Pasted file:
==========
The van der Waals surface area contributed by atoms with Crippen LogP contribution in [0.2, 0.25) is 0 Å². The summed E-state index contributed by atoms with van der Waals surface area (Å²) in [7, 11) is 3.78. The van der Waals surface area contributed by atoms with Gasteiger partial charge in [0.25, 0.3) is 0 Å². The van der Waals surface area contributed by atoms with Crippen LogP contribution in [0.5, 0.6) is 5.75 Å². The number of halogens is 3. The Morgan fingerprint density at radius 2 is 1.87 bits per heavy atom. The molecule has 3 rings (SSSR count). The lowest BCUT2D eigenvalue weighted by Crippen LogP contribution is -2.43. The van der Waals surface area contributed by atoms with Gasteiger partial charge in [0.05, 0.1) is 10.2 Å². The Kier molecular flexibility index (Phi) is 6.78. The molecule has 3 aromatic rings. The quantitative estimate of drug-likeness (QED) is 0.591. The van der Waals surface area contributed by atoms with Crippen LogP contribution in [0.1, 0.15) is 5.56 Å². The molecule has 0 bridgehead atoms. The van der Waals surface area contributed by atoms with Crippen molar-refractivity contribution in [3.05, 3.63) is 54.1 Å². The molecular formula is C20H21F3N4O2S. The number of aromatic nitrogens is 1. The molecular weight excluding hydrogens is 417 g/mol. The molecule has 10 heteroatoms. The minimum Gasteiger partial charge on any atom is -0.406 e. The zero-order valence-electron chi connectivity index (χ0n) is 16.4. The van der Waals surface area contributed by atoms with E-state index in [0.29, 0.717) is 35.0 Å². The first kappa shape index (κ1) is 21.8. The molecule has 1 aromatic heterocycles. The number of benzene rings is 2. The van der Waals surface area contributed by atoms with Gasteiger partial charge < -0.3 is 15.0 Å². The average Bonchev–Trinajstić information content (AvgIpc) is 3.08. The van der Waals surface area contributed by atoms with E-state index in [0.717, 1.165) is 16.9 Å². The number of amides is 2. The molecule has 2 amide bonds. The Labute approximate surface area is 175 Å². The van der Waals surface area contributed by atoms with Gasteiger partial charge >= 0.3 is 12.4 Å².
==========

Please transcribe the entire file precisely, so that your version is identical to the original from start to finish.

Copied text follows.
The van der Waals surface area contributed by atoms with Crippen LogP contribution in [0.2, 0.25) is 0 Å². The summed E-state index contributed by atoms with van der Waals surface area (Å²) in [7, 11) is 3.78. The van der Waals surface area contributed by atoms with Gasteiger partial charge in [0.25, 0.3) is 0 Å². The van der Waals surface area contributed by atoms with Crippen LogP contribution in [0.5, 0.6) is 5.75 Å². The number of halogens is 3. The Morgan fingerprint density at radius 2 is 1.87 bits per heavy atom. The molecule has 3 rings (SSSR count). The lowest BCUT2D eigenvalue weighted by Crippen LogP contribution is -2.43. The van der Waals surface area contributed by atoms with Gasteiger partial charge in [0.05, 0.1) is 10.2 Å². The Kier molecular flexibility index (Phi) is 6.78. The molecule has 3 aromatic rings. The quantitative estimate of drug-likeness (QED) is 0.591. The van der Waals surface area contributed by atoms with Crippen LogP contribution in [0.1, 0.15) is 5.56 Å². The molecule has 0 bridgehead atoms. The van der Waals surface area contributed by atoms with Crippen molar-refractivity contribution in [3.05, 3.63) is 54.1 Å². The molecular formula is C20H21F3N4O2S. The number of aromatic nitrogens is 1. The molecular weight excluding hydrogens is 417 g/mol. The molecule has 10 heteroatoms. The minimum Gasteiger partial charge on any atom is -0.406 e. The zero-order valence-electron chi connectivity index (χ0n) is 16.4. The van der Waals surface area contributed by atoms with E-state index in [0.29, 0.717) is 35.0 Å². The first kappa shape index (κ1) is 21.8. The molecule has 1 aromatic heterocycles. The number of benzene rings is 2. The van der Waals surface area contributed by atoms with Gasteiger partial charge < -0.3 is 15.0 Å². The average Bonchev–Trinajstić information content (AvgIpc) is 3.08. The van der Waals surface area contributed by atoms with E-state index in [0.717, 1.165) is 16.9 Å². The number of amides is 2. The molecule has 2 amide bonds. The Labute approximate surface area is 175 Å². The van der Waals surface area contributed by atoms with Gasteiger partial charge >= 0.3 is 12.4 Å².